Fallout Records, Books and Comics (1506 E Olive Wy, 323-2662) lives up to its name by having something of the feel of an old-fashioned bomb shelter. Think of it as an indie-rocker's hideaway should the Big One drop: a comfortable-sized space with all the essentials neatly placed along the walls. Vinyl, CDs, stickers, and other related paraphernalia are all present and accounted for. But what makes the store especially noteworthy is its stellar selection of rock-oriented reading matter: a full run of The Complete Crumb Comics, bios of the New York Dolls and the Velvet Underground, and, covering one whole wall and several spaces in an adjacent rack, 'zines, 'zines, and more 'zines. The store mixes well-known, widely distributed titles like Maximumrockandroll, Bust, and Punk Planet alongside smaller cult favorites like Black to Comm, Sonic Iguana, Poplust, Shindig, Multiball, Cometbus, and Ugly Things—not to mention Fallout employee Lily Boe's own title, Spider Stompin'. And if you've got a Xerox machine and something to say, they're happy to do consignments.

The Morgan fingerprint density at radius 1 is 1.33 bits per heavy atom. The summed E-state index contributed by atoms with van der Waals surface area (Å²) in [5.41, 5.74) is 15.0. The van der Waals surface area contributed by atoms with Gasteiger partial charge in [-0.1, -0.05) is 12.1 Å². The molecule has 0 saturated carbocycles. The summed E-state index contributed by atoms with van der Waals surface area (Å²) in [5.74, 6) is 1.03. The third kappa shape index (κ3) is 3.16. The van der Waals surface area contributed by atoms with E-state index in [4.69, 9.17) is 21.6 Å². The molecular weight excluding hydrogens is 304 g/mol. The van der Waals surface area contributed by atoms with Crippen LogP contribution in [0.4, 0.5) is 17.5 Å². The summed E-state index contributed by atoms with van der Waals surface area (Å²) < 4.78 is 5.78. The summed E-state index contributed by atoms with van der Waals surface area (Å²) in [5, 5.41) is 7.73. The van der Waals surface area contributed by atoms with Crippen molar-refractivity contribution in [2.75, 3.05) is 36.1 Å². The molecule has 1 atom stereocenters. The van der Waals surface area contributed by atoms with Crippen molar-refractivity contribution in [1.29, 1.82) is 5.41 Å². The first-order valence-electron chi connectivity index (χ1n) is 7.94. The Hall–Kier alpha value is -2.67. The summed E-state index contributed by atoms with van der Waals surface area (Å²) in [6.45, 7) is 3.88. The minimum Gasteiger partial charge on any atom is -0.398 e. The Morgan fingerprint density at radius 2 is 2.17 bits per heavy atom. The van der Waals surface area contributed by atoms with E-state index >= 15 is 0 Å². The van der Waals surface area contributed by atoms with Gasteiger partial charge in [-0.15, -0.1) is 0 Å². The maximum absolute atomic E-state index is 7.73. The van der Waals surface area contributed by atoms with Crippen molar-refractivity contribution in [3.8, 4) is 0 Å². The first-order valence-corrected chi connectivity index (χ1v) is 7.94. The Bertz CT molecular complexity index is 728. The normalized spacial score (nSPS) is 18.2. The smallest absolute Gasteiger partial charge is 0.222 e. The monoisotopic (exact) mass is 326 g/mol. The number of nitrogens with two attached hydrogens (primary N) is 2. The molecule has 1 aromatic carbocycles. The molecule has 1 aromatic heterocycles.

Best world music
Sure, Tower's got more volume—such are the spoils of international chaindom, bottomless coffers, and ruthless market strategy. And certainly there are other, smaller shops whose interest in global rhythms have taken them beyond the ubiquitous Putumayo Music display case. But if Wall of Sound's (2237 Second, 441-9880) selection is a little sparser than the big boys', figure it's because they go about their task with a greater amount of care. Wall of Sound's world CDs are of consistently high quality, featuring titles from well-regarded niche labels like World Circuit, World Music Network (who do the fine Rough Guide CD series), and the mighty Stern's, as well as major-label affiliates like EMI's Hemisphere and Elektra's Nonesuch. Buena Vista Social Club got you hot on Cuba? Go for the Estrellas De Arieto, the same idea done much better 20 years earlier, or any of a couple dozen other titles. Nusrat Fateh Ali Khan put you in a trance? Wall's Middle Eastern section might be their most thorough. Groovin' on those '70s Fela Kuti reissues? Try his drummer Tony Allen's solo stuff from the same period. And the cool import boxes and assorted reading material just sweeten the deal.